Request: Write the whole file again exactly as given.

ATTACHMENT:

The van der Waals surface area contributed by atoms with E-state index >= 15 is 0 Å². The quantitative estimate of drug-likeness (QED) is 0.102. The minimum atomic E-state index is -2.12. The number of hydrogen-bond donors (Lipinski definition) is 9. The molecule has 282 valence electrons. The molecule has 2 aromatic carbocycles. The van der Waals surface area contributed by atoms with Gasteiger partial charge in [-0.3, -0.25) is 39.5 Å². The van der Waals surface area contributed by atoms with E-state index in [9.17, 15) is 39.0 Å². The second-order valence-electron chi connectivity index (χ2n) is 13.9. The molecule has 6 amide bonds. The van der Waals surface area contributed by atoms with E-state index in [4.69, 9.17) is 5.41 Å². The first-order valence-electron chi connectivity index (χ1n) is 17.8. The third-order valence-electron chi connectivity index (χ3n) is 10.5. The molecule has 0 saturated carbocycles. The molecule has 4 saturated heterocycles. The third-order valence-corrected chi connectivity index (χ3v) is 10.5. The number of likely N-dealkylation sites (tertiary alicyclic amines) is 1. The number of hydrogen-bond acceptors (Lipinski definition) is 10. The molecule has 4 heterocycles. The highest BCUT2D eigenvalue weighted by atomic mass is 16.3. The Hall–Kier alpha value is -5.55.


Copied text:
The van der Waals surface area contributed by atoms with E-state index >= 15 is 0 Å². The quantitative estimate of drug-likeness (QED) is 0.102. The minimum atomic E-state index is -2.12. The number of hydrogen-bond donors (Lipinski definition) is 9. The molecule has 282 valence electrons. The molecule has 2 aromatic carbocycles. The van der Waals surface area contributed by atoms with Gasteiger partial charge in [-0.3, -0.25) is 39.5 Å². The van der Waals surface area contributed by atoms with E-state index in [9.17, 15) is 39.0 Å². The second-order valence-electron chi connectivity index (χ2n) is 13.9. The molecule has 6 amide bonds. The van der Waals surface area contributed by atoms with E-state index in [4.69, 9.17) is 5.41 Å². The first-order valence-electron chi connectivity index (χ1n) is 17.8. The third-order valence-electron chi connectivity index (χ3n) is 10.5. The molecule has 0 saturated carbocycles. The molecule has 4 saturated heterocycles. The third-order valence-corrected chi connectivity index (χ3v) is 10.5. The number of likely N-dealkylation sites (tertiary alicyclic amines) is 1. The number of hydrogen-bond acceptors (Lipinski definition) is 10. The molecule has 4 heterocycles. The highest BCUT2D eigenvalue weighted by atomic mass is 16.3. The Hall–Kier alpha value is -5.55.